Read my lips: Bashar al-Assad must go.

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Turkey Still Won't Fight Islamic State

Josh Rogin is a former Bloomberg View columnist.
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The United States and Turkey signed an agreement last month to train and equip some Syrian rebels, but Washington still cannot convince Ankara to increase its commitment to the fight against the Islamic State.

The United States has been trying for months to convince Turkey to allow the coalition to fly manned airstrikes from the Incirlik Air Base, use Turkish troops on the ground in Syria to aid the airstrikes, and do more to restrict the flow of foreign fighters from Turkey into Syria. The Turkish government has been asking for two things in return: a limited “air exclusionary zone” to protect its troops inside Syria and a more concerted effort to oust Syrian President Bashar al-Assad.

Senate Foreign Relations Committee Chairman Bob Corker traveled to Turkey over the last congressional recess and met with President Recep Tayyip Erdogan. Corker told Bloomberg reporters last week that the administration’s failure to secure Turkish commitment to the fight against ISIS was a huge problem.

“So now we're going to create this train-and-equip program, where we take people out of the country to other places and train them against ISIS,” he said. “Which brings up the second piece, which is not heartening yet, and that is that in order to get Turkey into the conflict in a meaningful way, there has to be some agreement over how we're going to deal with Aleppo.”

The moderate opposition forces in Aleppo are losing a three-front war there to IS, the Assad regime, and the al-Nusra Front, an al-Qaeda affiliate. The largest Western-backed group there, Harakat Hazm, disbanded Sunday after brutal defeats and a cut-off of weapons from the international community.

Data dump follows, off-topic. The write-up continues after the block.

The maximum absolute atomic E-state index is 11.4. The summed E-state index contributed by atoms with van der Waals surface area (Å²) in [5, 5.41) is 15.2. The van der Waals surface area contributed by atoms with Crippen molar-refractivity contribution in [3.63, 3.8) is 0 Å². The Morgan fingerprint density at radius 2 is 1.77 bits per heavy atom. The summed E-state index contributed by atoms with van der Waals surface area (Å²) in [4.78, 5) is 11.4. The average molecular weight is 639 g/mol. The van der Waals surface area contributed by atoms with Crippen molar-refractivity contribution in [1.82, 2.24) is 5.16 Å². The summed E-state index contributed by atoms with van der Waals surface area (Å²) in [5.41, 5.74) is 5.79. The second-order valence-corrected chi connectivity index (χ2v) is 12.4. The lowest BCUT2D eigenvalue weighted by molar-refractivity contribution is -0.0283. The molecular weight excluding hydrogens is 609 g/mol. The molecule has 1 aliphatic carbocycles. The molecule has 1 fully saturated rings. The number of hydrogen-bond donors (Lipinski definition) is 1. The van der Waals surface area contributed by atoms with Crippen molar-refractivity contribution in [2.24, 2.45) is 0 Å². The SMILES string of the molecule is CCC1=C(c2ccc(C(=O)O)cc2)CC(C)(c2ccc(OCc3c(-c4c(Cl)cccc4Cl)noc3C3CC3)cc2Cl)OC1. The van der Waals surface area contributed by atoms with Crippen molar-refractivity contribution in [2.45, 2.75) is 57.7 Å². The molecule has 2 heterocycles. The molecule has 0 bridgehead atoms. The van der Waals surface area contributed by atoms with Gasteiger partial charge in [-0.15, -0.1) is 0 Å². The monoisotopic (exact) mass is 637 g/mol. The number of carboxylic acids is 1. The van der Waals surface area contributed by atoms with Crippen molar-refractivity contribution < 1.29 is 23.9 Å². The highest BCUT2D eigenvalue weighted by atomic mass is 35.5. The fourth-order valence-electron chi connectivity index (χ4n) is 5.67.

Retired General John Allen, the Obama administration’s special coordinator for the coalition to counter IS, has been discussing with Turkey an air exclusionary zone in Northern Syria since last November. The zone would provide some protection for Western-backed moderate rebel fighters and Turkish troops on the ground. The White House has repeatedly shot down the idea in public and private, frustrating the Turks.

“The Turkish government is really not willing to come to the table unless the administration is at a minimum willing to commit to that occurring and they've not been willing to do that,” said Corker.

Allen spoke to an audience at the Atlantic Council Monday and acknowledged that the U.S. and Turkey still don't agree on some of the issues in the fight against IS, although he declined to get into the specifics.

“There are a number of things we still need to discuss with regard to the future," he said about the U.S.-Turkey talks. “But the conversation is amicable. It’s a rich conversation." 

Allen’s spokesperson Emily Horne told me Monday that the U.S.-Turkey agreement signed Feb. 19 in Ankara to train and equip Syrian rebels was independent from  negotiations about the other large issues, such as the use of Turkish military facilities and the role of Turkish troops on the ground.